Details: 2 p.m. on October 9; 2 Broadway Street, Oakland; free; www.african-americanshakes.org.
– Bay Area News Foundation
Lots of laughs ahead
Here’s a partial rundown of the comedy shows coming to theaters across the Bay Area this weekend.
Taylor Tomlinson: The 27-year-old actress said she had the opportunity to perform standing in a comedy class in a church basement that her father had enrolled her in. Now, the rising star has a Netflix special hit, “Quarter-Life Crisis,” and is headlining a theatrical tour that stops at Warfield in SF for two shows on October 9.
Details: 7 p.m. and 9:30 p.m. 982, rue du marché; $ 29.75 to $ 139.75; www.thewarfieldtheatre.com.
Paul Rodriguez: The 66-year-old Mexican-born comedian has appeared in countless movies, TV shows and sitcoms, but his bread and butter has always been his provocative stand-up show. Comedy Central has already named him one of the 100 best comedians of all time. This weekend, he’s headlining five shows at the San Jose Improv.
Details: 7:30 p.m. and 9:45 p.m. 8, 19 and 9:30 p.m. October 9 7 p.m. October 10; 62 S. 2nd St .; $ 25; improv.com/sanjose.
TK Kirkland: Dubbed the “superstar of the underground”, the 60-year-old actor and comedian has developed a loyal fan base through his relentless tours as well as through a variety of comedy specials and films, including “Mo ‘ Funny: Black Comedy in America “and” Jamie Foxx presents Laffapalooza. He’ll be at Tommy T’s in Pleasanton for five shows this weekend.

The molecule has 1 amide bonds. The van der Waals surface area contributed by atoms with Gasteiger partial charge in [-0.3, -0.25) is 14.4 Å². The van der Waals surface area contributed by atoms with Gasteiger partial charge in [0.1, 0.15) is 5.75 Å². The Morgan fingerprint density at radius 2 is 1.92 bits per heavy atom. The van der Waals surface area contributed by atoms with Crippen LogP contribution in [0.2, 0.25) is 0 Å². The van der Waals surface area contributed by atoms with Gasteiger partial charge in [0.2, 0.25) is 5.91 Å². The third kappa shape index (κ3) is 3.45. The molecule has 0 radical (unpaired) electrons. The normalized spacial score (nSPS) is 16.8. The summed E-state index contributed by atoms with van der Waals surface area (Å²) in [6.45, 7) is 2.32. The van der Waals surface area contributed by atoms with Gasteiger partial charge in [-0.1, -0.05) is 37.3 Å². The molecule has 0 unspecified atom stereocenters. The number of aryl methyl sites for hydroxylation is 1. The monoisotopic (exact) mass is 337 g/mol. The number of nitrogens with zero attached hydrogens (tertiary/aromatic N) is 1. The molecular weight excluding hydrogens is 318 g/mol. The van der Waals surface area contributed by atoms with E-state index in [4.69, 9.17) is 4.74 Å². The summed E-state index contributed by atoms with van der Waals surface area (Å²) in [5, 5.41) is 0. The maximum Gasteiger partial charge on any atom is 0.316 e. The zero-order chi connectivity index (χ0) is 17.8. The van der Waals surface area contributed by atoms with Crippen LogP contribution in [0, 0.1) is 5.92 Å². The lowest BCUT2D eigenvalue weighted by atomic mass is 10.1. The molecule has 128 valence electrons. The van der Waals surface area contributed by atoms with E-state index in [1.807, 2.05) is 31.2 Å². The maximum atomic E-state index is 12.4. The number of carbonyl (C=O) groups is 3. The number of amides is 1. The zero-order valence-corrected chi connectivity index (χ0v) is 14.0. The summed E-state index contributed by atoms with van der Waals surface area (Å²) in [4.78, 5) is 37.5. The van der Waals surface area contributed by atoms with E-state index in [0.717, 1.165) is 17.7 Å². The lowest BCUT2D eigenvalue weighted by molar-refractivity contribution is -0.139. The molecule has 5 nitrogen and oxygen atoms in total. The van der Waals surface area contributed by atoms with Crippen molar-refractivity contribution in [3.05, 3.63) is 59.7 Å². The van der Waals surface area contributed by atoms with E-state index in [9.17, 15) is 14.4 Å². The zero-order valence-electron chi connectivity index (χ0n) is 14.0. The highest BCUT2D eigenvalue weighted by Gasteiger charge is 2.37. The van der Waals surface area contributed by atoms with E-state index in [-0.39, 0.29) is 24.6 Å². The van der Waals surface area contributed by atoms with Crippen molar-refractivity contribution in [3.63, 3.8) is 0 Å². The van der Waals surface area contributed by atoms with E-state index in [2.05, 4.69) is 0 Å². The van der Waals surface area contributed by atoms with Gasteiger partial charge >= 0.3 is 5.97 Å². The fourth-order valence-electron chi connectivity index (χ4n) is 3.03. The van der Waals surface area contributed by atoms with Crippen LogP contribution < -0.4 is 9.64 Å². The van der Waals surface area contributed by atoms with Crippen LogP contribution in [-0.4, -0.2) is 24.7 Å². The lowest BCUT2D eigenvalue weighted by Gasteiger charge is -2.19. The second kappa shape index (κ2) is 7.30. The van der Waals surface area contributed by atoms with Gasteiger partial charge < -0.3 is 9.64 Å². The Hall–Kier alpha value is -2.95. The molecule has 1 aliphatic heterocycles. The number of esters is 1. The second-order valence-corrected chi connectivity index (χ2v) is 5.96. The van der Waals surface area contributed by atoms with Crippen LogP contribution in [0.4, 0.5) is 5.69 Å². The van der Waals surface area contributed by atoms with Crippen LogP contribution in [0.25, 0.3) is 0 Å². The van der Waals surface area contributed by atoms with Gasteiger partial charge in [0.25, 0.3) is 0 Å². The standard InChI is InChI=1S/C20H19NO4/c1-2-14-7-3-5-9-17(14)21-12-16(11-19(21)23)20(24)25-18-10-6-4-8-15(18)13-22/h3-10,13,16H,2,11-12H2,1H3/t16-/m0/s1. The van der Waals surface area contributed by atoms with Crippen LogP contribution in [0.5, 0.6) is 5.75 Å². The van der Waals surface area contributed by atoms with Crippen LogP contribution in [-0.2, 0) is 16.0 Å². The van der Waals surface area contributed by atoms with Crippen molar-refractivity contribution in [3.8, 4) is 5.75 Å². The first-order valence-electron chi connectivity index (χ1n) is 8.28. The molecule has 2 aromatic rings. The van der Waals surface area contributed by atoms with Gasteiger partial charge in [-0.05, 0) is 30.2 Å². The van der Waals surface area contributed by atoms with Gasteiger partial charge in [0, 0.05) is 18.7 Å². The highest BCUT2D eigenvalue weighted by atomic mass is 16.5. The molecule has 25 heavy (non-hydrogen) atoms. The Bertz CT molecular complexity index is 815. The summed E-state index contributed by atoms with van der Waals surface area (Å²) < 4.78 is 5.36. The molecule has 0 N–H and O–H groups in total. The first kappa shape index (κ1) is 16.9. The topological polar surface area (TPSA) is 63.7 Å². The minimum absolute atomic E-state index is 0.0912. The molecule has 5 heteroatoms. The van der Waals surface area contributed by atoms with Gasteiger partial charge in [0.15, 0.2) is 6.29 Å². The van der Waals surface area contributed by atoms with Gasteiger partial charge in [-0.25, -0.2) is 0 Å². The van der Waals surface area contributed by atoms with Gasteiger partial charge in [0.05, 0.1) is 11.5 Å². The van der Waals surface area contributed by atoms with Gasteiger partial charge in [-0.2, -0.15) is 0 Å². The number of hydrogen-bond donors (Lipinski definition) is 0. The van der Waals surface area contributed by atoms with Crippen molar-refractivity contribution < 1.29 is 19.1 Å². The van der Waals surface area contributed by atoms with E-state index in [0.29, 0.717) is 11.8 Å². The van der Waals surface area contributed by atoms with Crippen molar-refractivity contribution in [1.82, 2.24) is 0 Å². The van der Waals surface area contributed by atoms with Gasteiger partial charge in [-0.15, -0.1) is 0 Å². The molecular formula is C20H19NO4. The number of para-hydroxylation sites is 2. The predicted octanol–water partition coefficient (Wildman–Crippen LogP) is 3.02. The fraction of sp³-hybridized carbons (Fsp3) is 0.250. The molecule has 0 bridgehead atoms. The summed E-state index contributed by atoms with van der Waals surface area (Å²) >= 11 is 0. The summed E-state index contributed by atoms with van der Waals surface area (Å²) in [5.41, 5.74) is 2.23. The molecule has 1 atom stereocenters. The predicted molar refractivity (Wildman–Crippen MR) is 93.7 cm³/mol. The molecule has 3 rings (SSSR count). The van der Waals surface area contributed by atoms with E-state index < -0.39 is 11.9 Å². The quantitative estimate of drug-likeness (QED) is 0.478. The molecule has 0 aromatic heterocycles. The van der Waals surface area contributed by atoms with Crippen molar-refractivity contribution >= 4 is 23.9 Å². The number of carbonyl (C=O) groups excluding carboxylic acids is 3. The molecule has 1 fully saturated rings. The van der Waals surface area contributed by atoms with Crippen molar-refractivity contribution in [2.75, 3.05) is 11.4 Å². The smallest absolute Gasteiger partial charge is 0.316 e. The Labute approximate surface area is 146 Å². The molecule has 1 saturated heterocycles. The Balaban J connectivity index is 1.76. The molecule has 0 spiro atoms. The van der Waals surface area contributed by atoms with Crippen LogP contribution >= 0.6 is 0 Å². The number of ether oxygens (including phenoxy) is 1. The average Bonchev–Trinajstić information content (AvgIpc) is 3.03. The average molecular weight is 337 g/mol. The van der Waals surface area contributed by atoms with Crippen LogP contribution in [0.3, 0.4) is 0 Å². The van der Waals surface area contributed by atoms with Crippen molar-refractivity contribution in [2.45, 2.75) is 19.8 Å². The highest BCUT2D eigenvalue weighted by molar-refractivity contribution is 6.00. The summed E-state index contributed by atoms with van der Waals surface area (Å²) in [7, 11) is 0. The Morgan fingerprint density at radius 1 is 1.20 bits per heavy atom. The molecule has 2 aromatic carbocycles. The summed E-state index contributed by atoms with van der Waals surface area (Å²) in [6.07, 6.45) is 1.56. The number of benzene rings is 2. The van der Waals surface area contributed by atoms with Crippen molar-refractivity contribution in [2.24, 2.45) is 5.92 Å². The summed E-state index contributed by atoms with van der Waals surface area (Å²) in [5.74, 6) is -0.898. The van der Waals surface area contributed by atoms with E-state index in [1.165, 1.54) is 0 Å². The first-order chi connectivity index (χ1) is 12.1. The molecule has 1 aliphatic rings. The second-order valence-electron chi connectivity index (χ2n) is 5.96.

Details: 7:30 p.m. and 10 p.m. 8, 19 and 9:45 p.m. October 9 7 p.m. October 10; 5104 Hopyard Road; $ 25 to $ 35; www.tommyts.com/pleasanton.
Dan Cummins: The 44-year-old Idaho native, comedian and host of several podcasts, made his breakthrough with the release of the 2009 album “Revenge is Near”. He brings his “Symphony of Insanity” tour to Cobb’s Comedy Club in San Francisco for four shows.
Details: 7:30 p.m. and 9:45 p.m. October 8-9; 915, avenue Colomb; $ 30 to $ 40; www.cobbscomedy.com.
Salieri vs. Mozart: opera lovers win
Many opera fans became familiar with the rivalry between Mozart and Salieri through the 1984 film “Amadeus”, but composer Rimsky-Korsakov came first with his 1898 opera “Mozart and Salieri”.
Based on a play by Alexander Pushkin, who also served as a librettist, this psychological drama begins with Salieri’s plot to poison the budding composer who would eclipse him forever.
Opera San Jose’s new virtual production, a fully staged performance directed by Donato Cabrera with conductor Fenlon Lamb, stars baritone Sidney Outlaw (Salieri) and baritone Simon Barrad (Mozart). In Russian, with subtitles, it is available to stream until October 31.
The company returns to shows next month with a production of Purcell’s baroque Trojan War tragedy “Dido and Aeneas,” which opens November 13 at the California Theater.
Details: “Mozart and Salieri”, from $ 40 to $ 65, tickets offer access for 30 days; www.operasj.org.
– Georgia Rowe, correspondent